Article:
We split up and built eight debris check dams in drainages that lead into the streambed of Placerita Creek. After a fire, soil and ash denuded of vegetation, can become major debris flows with a relatively small amount of rain. These debris flows do more damage to trails than anything else. We saw it in many areas of the Station Fire. I did an interview for Mountain Bike Action magazine, discussing the impacts of fire to trails.

The eight debris check dams will help capture sediment and slow down flows before they cross the trail and enter the canyon. They were constructed of native rock and sand bags filled from the dry streambed, upstream of the check dams.

Thanks to all the volunteers who came out to help, LA County for allowing us to help protect the trail we lobbied for access to, and to the SCV Trail Users for coordinating the effort.

We’re fulfilling our promise of being both responsible trail users, and stewards of our trails and public lands.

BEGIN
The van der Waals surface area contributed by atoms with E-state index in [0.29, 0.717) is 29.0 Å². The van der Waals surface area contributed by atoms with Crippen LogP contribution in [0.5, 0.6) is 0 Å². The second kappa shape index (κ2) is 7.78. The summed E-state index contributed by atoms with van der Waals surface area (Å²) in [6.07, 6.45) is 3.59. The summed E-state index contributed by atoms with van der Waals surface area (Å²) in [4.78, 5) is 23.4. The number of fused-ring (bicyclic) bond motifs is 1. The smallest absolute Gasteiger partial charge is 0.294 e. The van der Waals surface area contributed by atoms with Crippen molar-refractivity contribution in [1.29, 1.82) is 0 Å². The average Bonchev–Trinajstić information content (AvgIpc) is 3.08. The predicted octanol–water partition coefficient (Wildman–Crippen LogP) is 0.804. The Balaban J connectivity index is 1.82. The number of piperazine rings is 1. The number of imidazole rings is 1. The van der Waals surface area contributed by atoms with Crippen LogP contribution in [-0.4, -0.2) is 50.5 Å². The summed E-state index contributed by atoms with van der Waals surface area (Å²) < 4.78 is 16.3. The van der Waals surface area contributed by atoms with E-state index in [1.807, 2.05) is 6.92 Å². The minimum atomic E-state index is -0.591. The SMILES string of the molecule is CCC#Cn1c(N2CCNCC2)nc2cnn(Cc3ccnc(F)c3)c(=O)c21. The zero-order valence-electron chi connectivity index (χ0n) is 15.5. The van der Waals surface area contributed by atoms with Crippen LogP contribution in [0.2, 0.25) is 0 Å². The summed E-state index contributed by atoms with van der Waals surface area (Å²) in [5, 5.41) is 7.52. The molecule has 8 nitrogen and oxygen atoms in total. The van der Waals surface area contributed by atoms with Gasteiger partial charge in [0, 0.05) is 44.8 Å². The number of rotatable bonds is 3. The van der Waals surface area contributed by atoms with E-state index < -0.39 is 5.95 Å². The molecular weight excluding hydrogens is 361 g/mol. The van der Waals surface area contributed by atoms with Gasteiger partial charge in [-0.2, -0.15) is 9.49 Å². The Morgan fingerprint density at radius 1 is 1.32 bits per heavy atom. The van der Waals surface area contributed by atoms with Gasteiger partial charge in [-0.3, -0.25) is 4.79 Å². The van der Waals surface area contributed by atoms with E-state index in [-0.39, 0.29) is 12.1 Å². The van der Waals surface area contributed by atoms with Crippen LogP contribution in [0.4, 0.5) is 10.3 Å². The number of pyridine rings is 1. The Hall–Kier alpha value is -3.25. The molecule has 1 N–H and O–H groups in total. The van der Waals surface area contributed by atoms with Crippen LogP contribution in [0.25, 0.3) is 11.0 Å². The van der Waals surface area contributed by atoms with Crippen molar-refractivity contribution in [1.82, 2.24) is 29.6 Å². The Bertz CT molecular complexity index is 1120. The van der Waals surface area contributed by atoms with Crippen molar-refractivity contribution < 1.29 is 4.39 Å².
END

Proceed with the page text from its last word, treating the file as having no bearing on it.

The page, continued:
Canyon Trail Preventive Maintenance, Sep 10

Tuesday, August 30th, 2016

In 2011, The Canyon Trail in Placerita Canyon State Park was closed to mountain bikes without warning. It had been mistakenly posted as open, with many mountain bikers using the trail for years. Local mountain bikers united with CORBA to successfully lobby the County to open the trail bikes. From that effort the SCV Trail Users were formed and together we continue to confront local trail issues.

Canyon Trail post Sand Fire

Canyon Trail post Sand Fire

Recently the Sand Fire scorched this area, and the County has asked for help to protect the Canyon Trail and the Placerita Canyon State Park from mud and debris flow when the winter rains come.

Please save the date, Saturday September 10, 8 am, at the Placerita Canyon Nature Center. Give up one day of riding, and come help build debris check dams to reduce the flow of mud and debris from the Sand Fire onto the Canyon Trail and into the Park area.

We’ll be working alongside other volunteer groups including HandsOn Santa Clarita. Bring gloves, lots of water and snacks. The County will provide the materials and supplies for the check dams.

RSVP on the Facebook Event page.